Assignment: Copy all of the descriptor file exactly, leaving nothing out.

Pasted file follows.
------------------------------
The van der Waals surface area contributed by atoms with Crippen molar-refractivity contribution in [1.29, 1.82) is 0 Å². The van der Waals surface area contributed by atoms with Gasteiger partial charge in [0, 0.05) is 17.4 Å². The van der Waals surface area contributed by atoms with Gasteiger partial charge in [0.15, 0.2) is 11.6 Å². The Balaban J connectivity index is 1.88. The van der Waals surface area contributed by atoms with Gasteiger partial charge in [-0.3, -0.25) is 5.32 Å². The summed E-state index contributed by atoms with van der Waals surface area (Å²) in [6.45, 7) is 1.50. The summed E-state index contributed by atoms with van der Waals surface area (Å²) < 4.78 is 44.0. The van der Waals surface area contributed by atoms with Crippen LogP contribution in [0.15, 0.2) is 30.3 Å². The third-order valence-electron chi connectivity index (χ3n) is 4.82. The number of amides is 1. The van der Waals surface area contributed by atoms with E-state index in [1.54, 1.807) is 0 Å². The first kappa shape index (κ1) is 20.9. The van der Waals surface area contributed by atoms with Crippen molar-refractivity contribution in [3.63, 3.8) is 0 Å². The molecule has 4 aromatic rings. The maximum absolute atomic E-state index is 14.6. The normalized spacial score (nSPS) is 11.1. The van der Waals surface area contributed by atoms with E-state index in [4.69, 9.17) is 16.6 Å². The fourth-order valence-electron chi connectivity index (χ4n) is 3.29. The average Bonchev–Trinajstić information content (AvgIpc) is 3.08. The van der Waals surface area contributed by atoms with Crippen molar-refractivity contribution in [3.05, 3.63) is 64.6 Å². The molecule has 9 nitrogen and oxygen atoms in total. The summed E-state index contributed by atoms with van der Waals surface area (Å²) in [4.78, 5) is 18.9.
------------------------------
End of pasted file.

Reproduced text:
The van der Waals surface area contributed by atoms with Crippen molar-refractivity contribution in [1.29, 1.82) is 0 Å². The van der Waals surface area contributed by atoms with Gasteiger partial charge in [0, 0.05) is 17.4 Å². The van der Waals surface area contributed by atoms with Gasteiger partial charge in [0.15, 0.2) is 11.6 Å². The Balaban J connectivity index is 1.88. The van der Waals surface area contributed by atoms with Gasteiger partial charge in [-0.3, -0.25) is 5.32 Å². The summed E-state index contributed by atoms with van der Waals surface area (Å²) in [6.45, 7) is 1.50. The summed E-state index contributed by atoms with van der Waals surface area (Å²) < 4.78 is 44.0. The van der Waals surface area contributed by atoms with Crippen LogP contribution in [0.15, 0.2) is 30.3 Å². The third-order valence-electron chi connectivity index (χ3n) is 4.82. The number of amides is 1. The van der Waals surface area contributed by atoms with E-state index in [1.54, 1.807) is 0 Å². The first kappa shape index (κ1) is 20.9. The van der Waals surface area contributed by atoms with Crippen molar-refractivity contribution in [3.63, 3.8) is 0 Å². The molecule has 4 aromatic rings. The maximum absolute atomic E-state index is 14.6. The normalized spacial score (nSPS) is 11.1. The van der Waals surface area contributed by atoms with E-state index in [4.69, 9.17) is 16.6 Å². The fourth-order valence-electron chi connectivity index (χ4n) is 3.29. The average Bonchev–Trinajstić information content (AvgIpc) is 3.08. The van der Waals surface area contributed by atoms with Crippen molar-refractivity contribution in [3.05, 3.63) is 64.6 Å². The molecule has 9 nitrogen and oxygen atoms in total. The summed E-state index contributed by atoms with van der Waals surface area (Å²) in [4.78, 5) is 18.9.